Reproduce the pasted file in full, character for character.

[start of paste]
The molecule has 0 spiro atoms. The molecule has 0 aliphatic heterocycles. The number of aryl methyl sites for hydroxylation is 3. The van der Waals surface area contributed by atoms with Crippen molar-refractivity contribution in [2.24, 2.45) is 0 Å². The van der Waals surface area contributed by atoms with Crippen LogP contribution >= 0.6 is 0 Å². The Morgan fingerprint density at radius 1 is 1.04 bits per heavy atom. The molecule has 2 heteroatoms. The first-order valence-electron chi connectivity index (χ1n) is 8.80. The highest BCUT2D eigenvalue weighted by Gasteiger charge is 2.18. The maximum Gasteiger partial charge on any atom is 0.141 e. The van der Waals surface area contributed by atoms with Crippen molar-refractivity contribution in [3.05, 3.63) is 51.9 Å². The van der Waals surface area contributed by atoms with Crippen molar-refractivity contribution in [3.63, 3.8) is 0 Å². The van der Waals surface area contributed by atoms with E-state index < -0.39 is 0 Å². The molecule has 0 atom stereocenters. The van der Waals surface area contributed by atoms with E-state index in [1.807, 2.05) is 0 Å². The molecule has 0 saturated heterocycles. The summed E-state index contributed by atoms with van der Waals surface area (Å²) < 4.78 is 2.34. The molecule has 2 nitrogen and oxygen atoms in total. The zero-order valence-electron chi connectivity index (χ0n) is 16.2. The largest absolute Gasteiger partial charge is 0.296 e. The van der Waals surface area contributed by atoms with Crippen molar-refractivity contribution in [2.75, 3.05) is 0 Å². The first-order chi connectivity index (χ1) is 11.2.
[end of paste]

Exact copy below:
The molecule has 0 spiro atoms. The molecule has 0 aliphatic heterocycles. The number of aryl methyl sites for hydroxylation is 3. The van der Waals surface area contributed by atoms with Crippen molar-refractivity contribution in [2.24, 2.45) is 0 Å². The van der Waals surface area contributed by atoms with Crippen LogP contribution >= 0.6 is 0 Å². The Morgan fingerprint density at radius 1 is 1.04 bits per heavy atom. The molecule has 2 heteroatoms. The first-order valence-electron chi connectivity index (χ1n) is 8.80. The highest BCUT2D eigenvalue weighted by Gasteiger charge is 2.18. The maximum Gasteiger partial charge on any atom is 0.141 e. The van der Waals surface area contributed by atoms with Crippen molar-refractivity contribution in [3.05, 3.63) is 51.9 Å². The van der Waals surface area contributed by atoms with Crippen molar-refractivity contribution in [3.63, 3.8) is 0 Å². The van der Waals surface area contributed by atoms with E-state index < -0.39 is 0 Å². The molecule has 0 atom stereocenters. The van der Waals surface area contributed by atoms with E-state index in [1.807, 2.05) is 0 Å². The molecule has 0 saturated heterocycles. The summed E-state index contributed by atoms with van der Waals surface area (Å²) < 4.78 is 2.34. The molecule has 2 nitrogen and oxygen atoms in total. The zero-order valence-electron chi connectivity index (χ0n) is 16.2. The largest absolute Gasteiger partial charge is 0.296 e. The van der Waals surface area contributed by atoms with Crippen molar-refractivity contribution in [2.75, 3.05) is 0 Å². The first-order chi connectivity index (χ1) is 11.2.